2024 Pro Bono Spring Break Spotlight

Eight Vanderbilt law students worked for three legal nonprofit organizations over their 2024 Pro Bono Spring Break to support a variety of projects for nonprofit organizations in Tennessee and West Virginia.

Free Hearts, Nashville, TN

Group leader Callie Spencer ‘26 and teammates Jiayi Yin ’25, Karli Tellis ‘26, and Zhiying Liang LLM’24 worked on a variety of projects for Free Hearts, a Tennessee statewide organization led by formerly incarcerated women that provides support, education, advocacy, and organizing families impacted by incarceration. Their work involved remediating voter disenfranchisement, policy building on their Free the People Free the Vote agenda, post-conviction remedies, and building a statewide law student movement network.

Legal Aid Society of Middle Tennessee & the Cumberlands, Nashville, TN

Dani Brody ’26 and Maggie Ren ‘25 provided research on disability access and community integration for the Legal Aid Society of Middle Tennessee & the Cumberlands (LASMTC), whose mission is to enforce, advance, and defend the legal rights of low income and vulnerable people in order to obtain for them the basic necessities of life. Their work culminated in a brief documenting the struggles associated with lack of access to adult-sized changing tables, as well as a guide to locating adult-sized changing tables in Tennessee.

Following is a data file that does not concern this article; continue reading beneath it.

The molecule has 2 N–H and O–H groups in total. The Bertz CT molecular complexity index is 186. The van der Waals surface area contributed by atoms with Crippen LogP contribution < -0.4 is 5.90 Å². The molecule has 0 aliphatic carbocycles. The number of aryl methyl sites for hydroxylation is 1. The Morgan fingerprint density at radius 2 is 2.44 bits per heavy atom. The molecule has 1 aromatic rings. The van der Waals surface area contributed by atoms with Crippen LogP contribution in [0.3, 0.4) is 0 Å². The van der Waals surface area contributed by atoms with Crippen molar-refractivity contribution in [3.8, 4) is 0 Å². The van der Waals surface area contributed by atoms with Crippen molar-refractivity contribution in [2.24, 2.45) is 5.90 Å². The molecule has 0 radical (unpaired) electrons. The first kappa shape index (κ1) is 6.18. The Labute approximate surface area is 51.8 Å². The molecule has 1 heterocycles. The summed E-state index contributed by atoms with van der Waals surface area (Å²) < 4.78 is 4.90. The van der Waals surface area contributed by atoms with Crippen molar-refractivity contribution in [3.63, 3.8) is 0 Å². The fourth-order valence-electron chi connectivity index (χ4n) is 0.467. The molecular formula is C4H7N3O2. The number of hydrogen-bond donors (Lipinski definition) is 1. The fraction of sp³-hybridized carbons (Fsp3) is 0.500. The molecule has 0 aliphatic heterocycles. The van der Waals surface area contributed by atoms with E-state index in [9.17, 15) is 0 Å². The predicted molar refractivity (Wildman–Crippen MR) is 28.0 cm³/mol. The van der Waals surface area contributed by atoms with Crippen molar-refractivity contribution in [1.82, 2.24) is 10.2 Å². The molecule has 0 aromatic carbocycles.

“I really enjoyed working for LASMTC over spring break because it showed me how versatile advocacy can be,” said Brody. “It was very rewarding to step outside the doctrinal bubble of school and make a concrete difference in people’s lives.”

Legal Aid of West Virginia, Huntington, WV

Emma Harrison ’24 led her group comprising Ruiying Yang LLM’24 and Grace Hays ‘25 to West Virginia, to support three legal popup clinics run by Legal Aid of West Virginia, a statewide nonprofit organization providing free legal services and advocacy. The clinics focused on wills, name changes, and expungement/driver’s license reinstatement – the Vanderbilt team ended up assisting clients with 45 different matters through the clinics over the course of the project. “The clinics were incredibly well-received by the community,” said Harrison, a West Virginia native and three-time group leader on Pro Bono Spring Break. “For me personally, it was great to give back to my home state.”

To learn more about this project, read this recap from Legal Aid of West Virginia.